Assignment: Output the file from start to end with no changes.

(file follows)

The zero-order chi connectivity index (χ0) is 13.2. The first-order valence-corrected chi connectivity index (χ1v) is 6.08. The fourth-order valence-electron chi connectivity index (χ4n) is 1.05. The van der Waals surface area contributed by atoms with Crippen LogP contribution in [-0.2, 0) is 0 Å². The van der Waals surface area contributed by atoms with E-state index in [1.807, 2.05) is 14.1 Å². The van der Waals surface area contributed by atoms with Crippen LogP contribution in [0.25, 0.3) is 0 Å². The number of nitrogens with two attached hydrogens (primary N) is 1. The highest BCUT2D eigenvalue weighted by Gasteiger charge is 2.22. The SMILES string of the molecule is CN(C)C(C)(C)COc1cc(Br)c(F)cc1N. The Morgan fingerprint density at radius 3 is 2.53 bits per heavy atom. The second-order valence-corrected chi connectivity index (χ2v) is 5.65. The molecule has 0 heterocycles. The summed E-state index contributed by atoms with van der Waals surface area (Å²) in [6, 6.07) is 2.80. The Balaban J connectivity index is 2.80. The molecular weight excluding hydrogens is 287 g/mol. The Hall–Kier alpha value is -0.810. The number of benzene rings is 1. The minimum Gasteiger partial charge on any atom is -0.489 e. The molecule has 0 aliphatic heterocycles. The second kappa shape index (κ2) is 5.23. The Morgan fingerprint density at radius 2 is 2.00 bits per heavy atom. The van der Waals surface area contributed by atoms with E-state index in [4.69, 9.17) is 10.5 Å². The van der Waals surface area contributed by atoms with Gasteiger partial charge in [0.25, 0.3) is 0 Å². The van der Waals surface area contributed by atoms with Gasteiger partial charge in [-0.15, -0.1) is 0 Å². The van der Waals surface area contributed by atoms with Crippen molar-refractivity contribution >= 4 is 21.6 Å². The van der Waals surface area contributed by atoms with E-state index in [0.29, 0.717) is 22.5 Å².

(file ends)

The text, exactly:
The zero-order chi connectivity index (χ0) is 13.2. The first-order valence-corrected chi connectivity index (χ1v) is 6.08. The fourth-order valence-electron chi connectivity index (χ4n) is 1.05. The van der Waals surface area contributed by atoms with Crippen LogP contribution in [-0.2, 0) is 0 Å². The van der Waals surface area contributed by atoms with E-state index in [1.807, 2.05) is 14.1 Å². The van der Waals surface area contributed by atoms with Crippen LogP contribution in [0.25, 0.3) is 0 Å². The number of nitrogens with two attached hydrogens (primary N) is 1. The highest BCUT2D eigenvalue weighted by Gasteiger charge is 2.22. The SMILES string of the molecule is CN(C)C(C)(C)COc1cc(Br)c(F)cc1N. The Morgan fingerprint density at radius 3 is 2.53 bits per heavy atom. The second-order valence-corrected chi connectivity index (χ2v) is 5.65. The molecule has 0 heterocycles. The summed E-state index contributed by atoms with van der Waals surface area (Å²) in [6, 6.07) is 2.80. The Balaban J connectivity index is 2.80. The molecular weight excluding hydrogens is 287 g/mol. The Hall–Kier alpha value is -0.810. The number of benzene rings is 1. The minimum Gasteiger partial charge on any atom is -0.489 e. The molecule has 0 aliphatic heterocycles. The second kappa shape index (κ2) is 5.23. The Morgan fingerprint density at radius 2 is 2.00 bits per heavy atom. The van der Waals surface area contributed by atoms with E-state index in [4.69, 9.17) is 10.5 Å². The van der Waals surface area contributed by atoms with Gasteiger partial charge in [0.25, 0.3) is 0 Å². The van der Waals surface area contributed by atoms with Gasteiger partial charge in [-0.15, -0.1) is 0 Å². The van der Waals surface area contributed by atoms with Crippen molar-refractivity contribution >= 4 is 21.6 Å². The van der Waals surface area contributed by atoms with E-state index in [0.29, 0.717) is 22.5 Å².